Remember, this is at most a break-even situation for UC Davis financially. And for the city, we never implemented the plan to move the division chiefs onto UC Davis payroll, which would have saved the city about a quarter of a million.

You have the Davis firefighters’ union president, along with the president of the statewide firefighters’ union, attempting to pressure the university to end the agreement – at some point, the university may just decide the situation is untenable and cut its losses. We will see; I know a lot of people do not think that is going to happen, but I see signs to the contrary.

Innovation Parks

I wanted to stick with three – a fourth issue will be the new contracts, which will tell us everything about the direction that the city is headed. But for now I want to conclude here with the innovation parks.

As we have noted, 2014 was a banner year on the economic development front. We have discussed innovation parks, but 2014 saw the emergence of a vibrant start-up culture embodied by the efforts of the Davis Downtown and Jumpstart Davis. As Mayor Wolk and Mayor Pro Tem Davis write, “We continue to be excited about a variety of grassroots efforts — Davis Roots and Jumpstart Davis, for example — that encourage and foster an innovation and startup culture in our community.”

Chief Innovation Officer Rob White also trumpeted the efforts of the Davis Downtown and other community leaders who helped launch “the creation of the Jumpstart Davis monthly networking events and the soon-to-be-opened downtown co-working space are adding resources for entrepreneurs and startups.”

But 2015 is fraught with pitfalls. Staff projects two innovation parks plus Nishi could go on the ballot by Spring 2016. But the Vanguard believes that putting park against park is asking for trouble. Will there be a process to determine who goes first? How will the city deal with expected push-back on traffic and housing impacts? 2015 will be a key year in determining how this process unfolds, and by this time next year we could be three or four months away from a public vote.

Moreover, one of our concerns is that the perception that the city is no longer in fiscal crisis will lessen the public’s appetite for economic development and building on the periphery. We believe strongly that the city’s finances remain fragile and we are vulnerable to future downturns without stable revenue sources.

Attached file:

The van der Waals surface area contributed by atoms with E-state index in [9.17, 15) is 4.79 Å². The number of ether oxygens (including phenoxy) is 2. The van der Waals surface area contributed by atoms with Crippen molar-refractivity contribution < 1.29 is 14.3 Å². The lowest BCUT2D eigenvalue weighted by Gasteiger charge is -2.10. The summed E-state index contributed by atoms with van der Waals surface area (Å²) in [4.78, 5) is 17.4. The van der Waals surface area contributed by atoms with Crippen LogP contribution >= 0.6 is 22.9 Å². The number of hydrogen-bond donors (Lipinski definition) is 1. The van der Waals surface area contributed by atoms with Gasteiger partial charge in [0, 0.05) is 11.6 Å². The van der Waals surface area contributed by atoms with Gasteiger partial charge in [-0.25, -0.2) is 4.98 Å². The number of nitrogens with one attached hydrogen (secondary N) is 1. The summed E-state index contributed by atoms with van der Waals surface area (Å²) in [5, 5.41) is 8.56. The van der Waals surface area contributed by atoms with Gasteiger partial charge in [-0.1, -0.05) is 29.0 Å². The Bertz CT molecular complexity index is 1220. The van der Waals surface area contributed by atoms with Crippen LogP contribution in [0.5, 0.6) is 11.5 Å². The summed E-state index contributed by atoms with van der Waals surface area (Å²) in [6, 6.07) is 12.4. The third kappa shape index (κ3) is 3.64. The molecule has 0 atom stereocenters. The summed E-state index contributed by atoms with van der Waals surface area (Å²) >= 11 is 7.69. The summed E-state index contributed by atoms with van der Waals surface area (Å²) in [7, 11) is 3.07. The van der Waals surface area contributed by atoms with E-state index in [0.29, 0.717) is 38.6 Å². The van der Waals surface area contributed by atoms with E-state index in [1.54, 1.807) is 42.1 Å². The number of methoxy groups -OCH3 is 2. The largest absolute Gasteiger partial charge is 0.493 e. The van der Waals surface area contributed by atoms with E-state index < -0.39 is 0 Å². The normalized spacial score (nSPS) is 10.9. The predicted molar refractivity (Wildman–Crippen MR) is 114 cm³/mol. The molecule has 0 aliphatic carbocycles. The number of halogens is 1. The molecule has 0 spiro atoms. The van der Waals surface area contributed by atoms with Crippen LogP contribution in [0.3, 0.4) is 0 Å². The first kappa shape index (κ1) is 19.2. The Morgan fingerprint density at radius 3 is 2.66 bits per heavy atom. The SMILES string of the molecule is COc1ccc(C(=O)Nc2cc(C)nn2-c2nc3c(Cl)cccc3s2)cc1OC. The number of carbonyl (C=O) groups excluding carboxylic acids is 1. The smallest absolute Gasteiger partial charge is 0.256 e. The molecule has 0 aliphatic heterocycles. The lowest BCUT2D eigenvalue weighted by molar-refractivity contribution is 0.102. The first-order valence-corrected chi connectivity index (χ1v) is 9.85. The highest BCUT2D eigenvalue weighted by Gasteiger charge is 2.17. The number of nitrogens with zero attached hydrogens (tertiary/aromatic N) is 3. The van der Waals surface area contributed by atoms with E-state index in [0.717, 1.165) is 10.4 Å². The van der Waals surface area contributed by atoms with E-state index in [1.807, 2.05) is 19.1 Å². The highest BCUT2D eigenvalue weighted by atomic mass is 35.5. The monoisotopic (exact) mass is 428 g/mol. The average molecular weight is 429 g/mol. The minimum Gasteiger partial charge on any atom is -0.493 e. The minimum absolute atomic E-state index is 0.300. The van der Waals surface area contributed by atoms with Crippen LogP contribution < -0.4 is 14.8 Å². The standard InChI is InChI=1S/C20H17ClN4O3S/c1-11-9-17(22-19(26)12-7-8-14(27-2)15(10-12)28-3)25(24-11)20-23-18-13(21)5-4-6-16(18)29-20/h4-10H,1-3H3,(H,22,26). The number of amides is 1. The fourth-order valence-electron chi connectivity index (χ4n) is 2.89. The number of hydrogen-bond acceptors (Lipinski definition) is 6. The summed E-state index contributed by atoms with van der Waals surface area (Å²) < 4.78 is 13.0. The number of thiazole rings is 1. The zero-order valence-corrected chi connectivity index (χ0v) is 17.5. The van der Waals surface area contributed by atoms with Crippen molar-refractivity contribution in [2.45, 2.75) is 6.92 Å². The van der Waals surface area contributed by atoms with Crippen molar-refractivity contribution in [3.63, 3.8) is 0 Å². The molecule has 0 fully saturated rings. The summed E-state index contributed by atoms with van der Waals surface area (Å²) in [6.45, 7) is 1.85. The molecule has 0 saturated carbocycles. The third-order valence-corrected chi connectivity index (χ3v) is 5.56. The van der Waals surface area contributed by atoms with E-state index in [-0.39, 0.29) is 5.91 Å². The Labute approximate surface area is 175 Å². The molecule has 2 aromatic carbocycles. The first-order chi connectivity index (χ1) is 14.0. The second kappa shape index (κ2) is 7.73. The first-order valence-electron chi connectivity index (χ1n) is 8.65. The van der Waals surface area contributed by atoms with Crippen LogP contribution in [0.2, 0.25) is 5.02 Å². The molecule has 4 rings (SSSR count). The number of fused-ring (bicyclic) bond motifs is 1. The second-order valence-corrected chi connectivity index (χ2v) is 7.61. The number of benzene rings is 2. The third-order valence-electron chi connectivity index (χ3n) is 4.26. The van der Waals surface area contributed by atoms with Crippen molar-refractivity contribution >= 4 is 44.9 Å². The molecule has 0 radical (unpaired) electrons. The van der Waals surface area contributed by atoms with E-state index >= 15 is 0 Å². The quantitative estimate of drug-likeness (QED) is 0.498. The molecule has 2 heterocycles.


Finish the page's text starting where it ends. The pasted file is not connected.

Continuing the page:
The critical decisions are as follows:

First, do we attempt to put two innovations parks on the ballot for Spring 2016 or do we attempt to choose which is first and which is second?

Second, if the fiscal climate has improved will residents revert to their slow-growth roots or will they allow for the development of at least one business park as a way to shore up revenue?

Third, how much of a priority will the city place on economic development if revenue is on the rise?

As I have said, this is a critical time period for the city and will help determine our direction for the foreseeable future.

—David M. Greenwald reporting

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About The Author

David Greenwald is the founder, editor, and executive director of the Davis Vanguard. He founded the Vanguard in 2006. David Greenwald moved to Davis in 1996 to attend Graduate School at UC Davis in Political Science. He lives in South Davis with his wife Cecilia Escamilla Greenwald and three children.

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27 thoughts on “Monday Morning Thoughts: Moving Into 2015”

  1. SODA

    Thanks for the focus David!

    Naive question but WHY is the morale so low amongst the firefighters?  Is it the management team which to at least my view shows excellent data from the changes made, including management. OR is it the union’s stirring the pot? Seemingly the firefighters have a nice deal.

    What a shame if UCD pulls the plug on the agreement; who at UCD is now supervising the agreeement since John Meyer left?

  2. Tia Will

    David

    While I appreciate your perspective, I think that your are making too rosy an assessment of these “innovation parks”.

    we are vulnerable to future downturns without stable revenue sources.”